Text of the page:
But during this time period, Danny has become ESP pen pals with a shining-endowed girl named Abra (Kyliegh Curran), who communicates with him through his chalkboard-walled bedroom. An especially powerful shiner, Abra is soon the focus of a group of immortal beings led by one Rose the Hat (Rebecca Ferguson) – a sinister organisation who feed off of those who shine, specifically young kids, or turn others into beings like them to assist their hunt for more children. You see, young shiners (called ‘steamers’ by the gang, as the shine they consume is let off as steam as the children die) are now very hard to come by, and though these beings are technically ‘immortal,’ they need to feed on steam in order to survive once turned. After discovering the extent of Abra’s power, Rose and her gang begin their desperate search as Danny tries to protect her.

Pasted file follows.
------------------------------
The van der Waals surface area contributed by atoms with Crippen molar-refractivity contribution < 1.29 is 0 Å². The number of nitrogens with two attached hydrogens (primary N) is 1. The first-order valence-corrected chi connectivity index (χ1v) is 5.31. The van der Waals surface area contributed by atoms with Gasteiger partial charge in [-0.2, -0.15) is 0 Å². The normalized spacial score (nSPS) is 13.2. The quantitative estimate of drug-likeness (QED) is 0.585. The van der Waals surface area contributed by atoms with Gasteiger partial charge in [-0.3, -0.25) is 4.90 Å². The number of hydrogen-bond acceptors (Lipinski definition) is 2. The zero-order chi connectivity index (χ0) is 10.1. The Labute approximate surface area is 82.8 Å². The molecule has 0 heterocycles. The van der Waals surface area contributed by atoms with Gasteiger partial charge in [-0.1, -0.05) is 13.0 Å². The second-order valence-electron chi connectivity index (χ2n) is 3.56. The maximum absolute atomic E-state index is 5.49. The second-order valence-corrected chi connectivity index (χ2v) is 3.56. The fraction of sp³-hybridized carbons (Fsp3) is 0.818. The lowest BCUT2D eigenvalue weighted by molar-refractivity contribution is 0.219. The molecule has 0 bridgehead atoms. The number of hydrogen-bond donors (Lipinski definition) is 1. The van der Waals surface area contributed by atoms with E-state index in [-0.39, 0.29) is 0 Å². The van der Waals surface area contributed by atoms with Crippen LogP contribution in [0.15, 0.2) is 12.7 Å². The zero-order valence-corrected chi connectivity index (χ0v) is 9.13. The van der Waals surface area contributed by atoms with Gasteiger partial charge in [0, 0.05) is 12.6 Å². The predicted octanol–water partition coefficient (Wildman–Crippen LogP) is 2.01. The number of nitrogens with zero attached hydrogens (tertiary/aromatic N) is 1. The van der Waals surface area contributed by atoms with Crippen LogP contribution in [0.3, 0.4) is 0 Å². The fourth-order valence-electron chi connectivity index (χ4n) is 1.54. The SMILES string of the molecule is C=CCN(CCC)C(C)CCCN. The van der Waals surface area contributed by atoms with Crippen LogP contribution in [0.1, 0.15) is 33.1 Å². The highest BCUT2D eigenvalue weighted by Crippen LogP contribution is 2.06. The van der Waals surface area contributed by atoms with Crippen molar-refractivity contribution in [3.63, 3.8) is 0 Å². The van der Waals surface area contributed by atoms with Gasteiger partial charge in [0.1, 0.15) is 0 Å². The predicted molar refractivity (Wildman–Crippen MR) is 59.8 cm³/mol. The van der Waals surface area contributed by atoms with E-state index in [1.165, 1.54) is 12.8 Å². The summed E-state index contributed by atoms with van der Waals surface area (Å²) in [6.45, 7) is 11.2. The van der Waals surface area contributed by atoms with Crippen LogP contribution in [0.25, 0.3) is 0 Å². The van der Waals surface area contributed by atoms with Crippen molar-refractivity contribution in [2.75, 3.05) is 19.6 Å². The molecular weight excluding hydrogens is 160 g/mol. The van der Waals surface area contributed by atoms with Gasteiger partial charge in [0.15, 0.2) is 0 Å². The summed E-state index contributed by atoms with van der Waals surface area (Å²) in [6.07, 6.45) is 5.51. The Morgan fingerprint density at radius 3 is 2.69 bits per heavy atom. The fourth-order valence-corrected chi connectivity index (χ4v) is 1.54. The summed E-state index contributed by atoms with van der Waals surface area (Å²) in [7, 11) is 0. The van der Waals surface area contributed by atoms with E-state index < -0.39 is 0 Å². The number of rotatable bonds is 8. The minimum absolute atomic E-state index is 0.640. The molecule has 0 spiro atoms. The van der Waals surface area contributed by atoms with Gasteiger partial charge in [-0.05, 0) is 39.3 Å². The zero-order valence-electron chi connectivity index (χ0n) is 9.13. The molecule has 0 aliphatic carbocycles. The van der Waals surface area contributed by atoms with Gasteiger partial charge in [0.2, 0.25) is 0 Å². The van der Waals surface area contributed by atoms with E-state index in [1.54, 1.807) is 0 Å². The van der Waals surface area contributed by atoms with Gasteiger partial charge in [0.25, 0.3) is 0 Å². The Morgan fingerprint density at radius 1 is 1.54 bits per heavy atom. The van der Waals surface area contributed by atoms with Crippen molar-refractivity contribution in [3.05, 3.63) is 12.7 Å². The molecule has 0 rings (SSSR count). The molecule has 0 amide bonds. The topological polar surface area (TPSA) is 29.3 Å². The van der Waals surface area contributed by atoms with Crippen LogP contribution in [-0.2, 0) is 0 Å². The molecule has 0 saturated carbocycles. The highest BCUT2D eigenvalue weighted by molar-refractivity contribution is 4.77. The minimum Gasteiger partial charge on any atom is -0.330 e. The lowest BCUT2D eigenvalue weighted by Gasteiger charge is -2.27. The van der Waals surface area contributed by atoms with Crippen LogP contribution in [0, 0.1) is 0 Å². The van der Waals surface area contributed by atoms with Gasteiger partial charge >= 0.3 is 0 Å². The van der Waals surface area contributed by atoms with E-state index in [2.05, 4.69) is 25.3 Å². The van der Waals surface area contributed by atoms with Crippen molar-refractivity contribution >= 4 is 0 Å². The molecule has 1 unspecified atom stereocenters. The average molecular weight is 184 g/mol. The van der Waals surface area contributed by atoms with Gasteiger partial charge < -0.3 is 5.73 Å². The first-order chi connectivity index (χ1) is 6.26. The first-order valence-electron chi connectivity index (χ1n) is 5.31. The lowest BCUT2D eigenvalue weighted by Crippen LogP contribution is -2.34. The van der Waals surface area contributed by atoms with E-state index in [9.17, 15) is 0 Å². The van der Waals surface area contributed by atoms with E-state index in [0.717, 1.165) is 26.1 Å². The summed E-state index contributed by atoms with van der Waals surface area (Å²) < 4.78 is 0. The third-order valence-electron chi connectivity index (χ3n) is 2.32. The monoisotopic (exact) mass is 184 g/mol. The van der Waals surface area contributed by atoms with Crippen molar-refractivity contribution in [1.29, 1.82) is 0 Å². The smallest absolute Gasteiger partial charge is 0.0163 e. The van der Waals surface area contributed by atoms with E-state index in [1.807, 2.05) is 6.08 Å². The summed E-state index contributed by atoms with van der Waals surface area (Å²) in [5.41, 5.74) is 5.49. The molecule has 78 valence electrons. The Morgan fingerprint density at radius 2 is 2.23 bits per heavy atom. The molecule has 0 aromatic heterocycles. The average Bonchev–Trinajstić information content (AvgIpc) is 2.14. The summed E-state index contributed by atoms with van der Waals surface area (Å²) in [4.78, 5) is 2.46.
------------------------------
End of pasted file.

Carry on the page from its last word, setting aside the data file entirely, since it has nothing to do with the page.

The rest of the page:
As with much of Mike Flanagan’s previous work, the film is really about trauma; the influence of our pasts on our present selves, just as much as the looming presence of The Shining influences this film. But it’s an influence that the film has difficulty properly interrogating, as the sheer weight of Kubrick’s legacy hangs over every inch of the frame like a watchful, judgemental deity. Kubrick’s film does not simply echo throughout Doctor Sleep, but actively takes part in it. Shots, staging, music, and even character movements are meant to mirror those of the classic film, beyond the recreation of scenes lifted directly from the film with actors playing Wendy (Alexandra Essoe), young Danny (Roger Dale Floyd) Dick (Carl Lumbly), and even Jack Torrance (Henry Thomas). Perhaps, it’s an elite, purest sensibility, but there’s something quite perverse about attempting to ape off these original cinematic depictions and stretch them beyond their means.